It might not have occured to rock lugging early humans in the Stone Age that gravity is a relatively weak force, but it is.
Throughout their evolution, humans have become accustomed to living on the surface of a ball with a mass of around 6 × 1024 kg, and our planet being this size makes gravity on Earth a real visceral experience for such sentient bipeds.
Fast-forward a few millennia, and we now know gravity as the weakling of the fundamental forces, which also include weak and strong nuclear interactions and electromagnetic force. Gravity is, for example, about 36 orders of magnitude weaker than the electromagnetic force.
Measuring gravitational forces between less-than-planet-sized objects has always been tricky, and limited to a few kilograms, but research published in Nature shows it can be achieved between two gold spheres with a mass of about 90 milligrams, and a radius of 1mm. That’s about the mass of an average-sized worker bee (although its body takes up a lot more space with a length of around 15mm).
A team led by Markus Aspelmeyer, physics professor at the University of Vienna, used a torsion balance to achieve the result. The approach used the twisting action on a thread or wire to measure forces perpendicular to the Earth’s gravitational force. The technique is not new: Henry Cavendish first used it in 1798 to measure the Earth's density and it is the standard way to measure the gravitational constant, G – necessary to predict gravitational forces between objects according to Newton's laws.
Aspelmeyer’s lab used a miniaturised version of the apparatus to measure the tiny gravitational forces and in doing so the team had to block electrostatic forces using a Faraday shield, and seismic and acoustic effects by connecting one of the gold spheres to a vacuum chamber.
Meanwhile, the other sphere was moved closer and further from the grounded sphere in a regular motion. The predictability in the resulting changes in the gravitational force helped cancel out any interfering noise (see the paper for a more detailed explanation).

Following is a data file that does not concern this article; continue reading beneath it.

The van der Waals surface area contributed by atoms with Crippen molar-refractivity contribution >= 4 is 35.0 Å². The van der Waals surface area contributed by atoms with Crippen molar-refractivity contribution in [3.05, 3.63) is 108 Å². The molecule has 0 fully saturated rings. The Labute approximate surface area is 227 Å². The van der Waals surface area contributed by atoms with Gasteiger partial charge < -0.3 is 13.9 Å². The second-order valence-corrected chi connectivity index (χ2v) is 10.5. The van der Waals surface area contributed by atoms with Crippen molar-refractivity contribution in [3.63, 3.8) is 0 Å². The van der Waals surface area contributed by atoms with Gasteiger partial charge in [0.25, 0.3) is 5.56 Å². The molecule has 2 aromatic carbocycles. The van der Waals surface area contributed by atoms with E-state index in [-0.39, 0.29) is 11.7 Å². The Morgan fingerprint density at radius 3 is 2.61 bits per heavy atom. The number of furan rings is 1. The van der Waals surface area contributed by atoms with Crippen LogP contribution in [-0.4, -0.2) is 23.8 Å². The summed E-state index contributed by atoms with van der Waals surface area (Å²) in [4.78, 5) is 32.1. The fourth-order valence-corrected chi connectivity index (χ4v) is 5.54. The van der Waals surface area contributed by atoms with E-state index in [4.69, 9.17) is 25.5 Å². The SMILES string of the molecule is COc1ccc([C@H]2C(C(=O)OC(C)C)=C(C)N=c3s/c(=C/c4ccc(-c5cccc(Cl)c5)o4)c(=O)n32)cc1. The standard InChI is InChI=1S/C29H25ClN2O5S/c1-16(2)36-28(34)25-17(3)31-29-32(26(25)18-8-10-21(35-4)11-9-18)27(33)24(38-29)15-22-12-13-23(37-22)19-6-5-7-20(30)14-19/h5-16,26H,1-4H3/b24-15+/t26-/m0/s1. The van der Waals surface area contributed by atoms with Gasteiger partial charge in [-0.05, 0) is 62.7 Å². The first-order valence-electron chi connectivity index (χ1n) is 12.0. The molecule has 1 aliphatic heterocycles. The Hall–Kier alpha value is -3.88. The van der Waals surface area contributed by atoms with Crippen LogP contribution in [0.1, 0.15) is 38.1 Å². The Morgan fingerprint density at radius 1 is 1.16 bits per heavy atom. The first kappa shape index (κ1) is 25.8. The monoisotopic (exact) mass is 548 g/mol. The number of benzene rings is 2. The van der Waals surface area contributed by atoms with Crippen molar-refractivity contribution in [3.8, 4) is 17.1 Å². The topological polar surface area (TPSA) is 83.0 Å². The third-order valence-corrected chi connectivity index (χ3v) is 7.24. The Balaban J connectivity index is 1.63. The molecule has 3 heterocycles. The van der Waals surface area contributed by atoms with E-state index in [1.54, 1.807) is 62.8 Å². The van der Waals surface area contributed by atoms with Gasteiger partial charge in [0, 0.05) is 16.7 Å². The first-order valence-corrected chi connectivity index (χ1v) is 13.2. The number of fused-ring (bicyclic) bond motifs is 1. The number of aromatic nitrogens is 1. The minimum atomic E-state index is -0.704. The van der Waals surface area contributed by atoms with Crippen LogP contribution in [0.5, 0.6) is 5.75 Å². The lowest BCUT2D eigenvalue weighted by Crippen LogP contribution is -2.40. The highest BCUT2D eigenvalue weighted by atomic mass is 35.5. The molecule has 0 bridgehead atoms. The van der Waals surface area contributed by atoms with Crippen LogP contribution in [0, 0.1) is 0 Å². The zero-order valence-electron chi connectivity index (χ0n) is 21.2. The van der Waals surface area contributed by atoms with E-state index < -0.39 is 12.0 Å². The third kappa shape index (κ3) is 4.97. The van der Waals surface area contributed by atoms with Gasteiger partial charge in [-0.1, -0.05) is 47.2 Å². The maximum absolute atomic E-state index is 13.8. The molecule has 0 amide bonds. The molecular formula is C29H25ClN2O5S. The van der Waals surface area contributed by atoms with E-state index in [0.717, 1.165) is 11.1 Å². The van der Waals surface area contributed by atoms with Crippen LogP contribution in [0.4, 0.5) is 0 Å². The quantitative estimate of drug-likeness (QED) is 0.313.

The experimenters succeeded in measuring a force of about 9 × 10–14 newtons between the two spheres. This is roughly the same weight acting on a mass of 9 picograms on Earth; 9 picograms is about one-third the mass of a human red blood cell.
“This work opens the way to the unexplored frontier of microscopic source masses, which will enable studies of fundamental interactions and provide a path towards exploring the quantum nature of gravity,” the authors said.
In an accompanying news and views paper, Christian Rothleitner, a research associate at Germany’s Physikalisch-Technische Bundesanstalt, said the result was significant as a feat of experimental ingenuity and one that shows Newton’s 334-year-old law of gravity holds well at this scale.
“The experiment is... the first to show that Newton’s law of gravity holds even for source masses as small as these,” Rothleitner said.
Newton’s laws have been greatly expanded by understanding gleaned from Einstein’s general theory of relativity – a geometric theory of gravitation – in terms of explaining gravity.
But even this has its problems. Rothleitner said physicists are puzzled by relativity's failure to explain why the observed speed of stars moving around galaxies is faster than expected, prompting the idea of dark matter, a mysterious gravity-generating substance. “However, nobody really knows what this dark matter is made of,” he pointed out.
At the same time, measurements of the gravitational constant G have failed to get more accurate over time, unlike other universal constants such as the speed of light.
Meanwhile, relativity doesn’t say how gravity behaves at the tiny, sub-atomic level of quantum mechanics, which is something string theory has attempted to explain.
Rothleitner said that as the methods proposed by Aspelmeyer and his team are refined over time, it could help physicists tackle this last problem. ®